I have never been a big fan of food and cooking, but on becoming a mother I realised that a diet of 3 minute noodles and Pinot Grigio just wasn’t going to cut it anymore.  I duly bought the Annabel Karmel books, weaned the children with a huge variety of fruit, veg and everything in between and have been rewarded with two kids who will, generally, eat anything.

Now comes the responsibility of developing their palates and ensuring that they have a healthy, balanced diet.  So, with the help of Jamie Oliver, The River Cottage and the wonderful Nigel Slater, I have discovered, if not a love of cooking, certainly an interest in it.  The one thing I have only recently got to grips with, and the point of, has been meal planning. My good friend Ness (of Bangers and Mash blog fame) introduced me to the concept as a way of saving the pennies as well as organising the week ahead.  Eventually when I realised how expensive the weekly food shop was becoming I duly started to give it a go.  The food bill went down and the weekly cooking became a lot less arduous with a lot less waste too.  There seemed to be no reason why this method of working wouldn’t work here in Switzerland, so I duly planned the week and set off, list in hand to our local supermarket round the corner in Zugerland. 

Traumatic is the only word to describe the experience.  It was the most terrifying experience of my life.  Heart surgery, giving birth, getting married, leaving home, all nothing compared to going round Migros on that Tuesday afternoon in August.  My meals weren’t extreme, no obscure ingredients but every item I struggled with.  Either I couldn’t work out what was in the pack thanks to my limited German, was that butter with or without salt? Why were the eggs all white or red and no brown ones.  Were there really no fresh green beans or broccoli?  As for the fish, I wanted a smoked haddock type fish to make fish cakes.  No chance.  I ended up, after a humiliating ‘discussion’ with the fish counter man,coming away with what I think was plain river cobbler – the fish cakes were so bland I might just as well have left the fish out. Crisps – all sharing bags, no individual packs for lunch boxes.  Cereal, so expensive I refused to buy it.  Beef mince in bags no larger than 300g and costing about £7 each (yes, I knew it was beef mince because there was a very helpful picture of a cow on the pack).  I bought 350g of cheese (normal cheddar type cheese) that cost me about £9.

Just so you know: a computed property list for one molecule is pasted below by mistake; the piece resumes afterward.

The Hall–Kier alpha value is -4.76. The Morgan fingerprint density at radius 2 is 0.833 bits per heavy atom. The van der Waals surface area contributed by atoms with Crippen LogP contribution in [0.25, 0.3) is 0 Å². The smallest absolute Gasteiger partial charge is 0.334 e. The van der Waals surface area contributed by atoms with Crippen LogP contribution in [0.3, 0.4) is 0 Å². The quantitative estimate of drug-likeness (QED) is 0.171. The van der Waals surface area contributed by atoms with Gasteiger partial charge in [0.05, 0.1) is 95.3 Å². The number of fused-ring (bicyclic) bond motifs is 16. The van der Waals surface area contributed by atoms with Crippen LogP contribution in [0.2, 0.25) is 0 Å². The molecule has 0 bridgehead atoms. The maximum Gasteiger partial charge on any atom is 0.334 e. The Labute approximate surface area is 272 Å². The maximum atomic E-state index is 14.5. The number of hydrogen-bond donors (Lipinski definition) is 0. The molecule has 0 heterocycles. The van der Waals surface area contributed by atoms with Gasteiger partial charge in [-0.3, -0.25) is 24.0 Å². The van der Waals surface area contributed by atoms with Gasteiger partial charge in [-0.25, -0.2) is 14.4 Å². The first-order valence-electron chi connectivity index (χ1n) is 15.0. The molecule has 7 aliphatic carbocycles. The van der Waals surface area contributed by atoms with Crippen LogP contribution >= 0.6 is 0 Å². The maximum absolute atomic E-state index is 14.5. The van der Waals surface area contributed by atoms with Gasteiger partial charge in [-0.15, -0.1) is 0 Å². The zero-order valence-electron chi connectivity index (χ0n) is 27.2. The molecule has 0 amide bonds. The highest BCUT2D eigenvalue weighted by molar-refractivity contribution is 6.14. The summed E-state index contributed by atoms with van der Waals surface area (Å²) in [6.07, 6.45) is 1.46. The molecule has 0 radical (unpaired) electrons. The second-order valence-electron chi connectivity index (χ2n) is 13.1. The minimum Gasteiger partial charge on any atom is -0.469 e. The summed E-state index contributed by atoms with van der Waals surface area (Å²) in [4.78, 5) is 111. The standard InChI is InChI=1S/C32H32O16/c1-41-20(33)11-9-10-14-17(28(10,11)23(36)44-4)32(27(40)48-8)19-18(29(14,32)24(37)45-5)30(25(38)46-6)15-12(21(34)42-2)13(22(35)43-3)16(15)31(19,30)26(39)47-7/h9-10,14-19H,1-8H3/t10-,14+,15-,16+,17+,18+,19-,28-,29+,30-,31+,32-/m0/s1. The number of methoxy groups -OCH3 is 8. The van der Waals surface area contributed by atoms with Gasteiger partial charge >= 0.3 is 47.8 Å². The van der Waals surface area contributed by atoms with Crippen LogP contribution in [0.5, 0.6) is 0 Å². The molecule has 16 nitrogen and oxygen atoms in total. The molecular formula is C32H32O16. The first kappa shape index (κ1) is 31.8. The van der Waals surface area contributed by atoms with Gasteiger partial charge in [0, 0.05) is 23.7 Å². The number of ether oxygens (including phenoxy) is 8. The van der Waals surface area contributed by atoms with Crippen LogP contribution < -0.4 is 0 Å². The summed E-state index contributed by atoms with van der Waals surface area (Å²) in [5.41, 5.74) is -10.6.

Then there was the cost!  I was expecting everything to be roughly a third more expensive.  It turned out at least double and I hadn’t even managed to get everything on the list.  There were no BOGOFs, no 2 for the price of x, no meal deals.  

Half way round the store, with a half empty trolley and after about an hour and a half; Tilly looked at me and simply said

Don’t cry Mummy.  It’s ok.

But of course it wasn’t ok.  Any confidence I had had to begin with was gone.  The children were bored to tears and I had next to nothing with which I could create a nutritious, tasty meal, let alone a whole 7 days worth of meals.  I wanted to cry and wail.  I wanted my mummy!

Finally, after 2 hours we got to the checkout.  The perfectly lovely (I imagine) checkout lady turned into a monstrous ogre.  There was no gentle pacing of the scanning of my trolley contents.  Everything was hurled  through, piling up and leaving me wanting to run screaming back to the car with nothing.  Eventually I caught up, the ogre tutting and sighing all the time, and then came the last hurdle.  The advent of loyalty cards meant that the ogre spoke to me.  I have absolutely on idea what she said, I hung my head and muttered,

Sorry, I’m English.  We’ve only just arrived.

Whilst I peered round her to work out how many notes I needed to hand over.  

I think it’s not an exaggeration to say that, that afternoon, I went into shock.  I don’t remember getting home or unpacking the few bits I had bought.  I just remember sitting for 2 hours on the balcony staring out at the view (because that’s what makes it all worth while isn’t it?) with a cup of tea in hand thinking about Sainsburys.  I miss you Mr Sainsbury.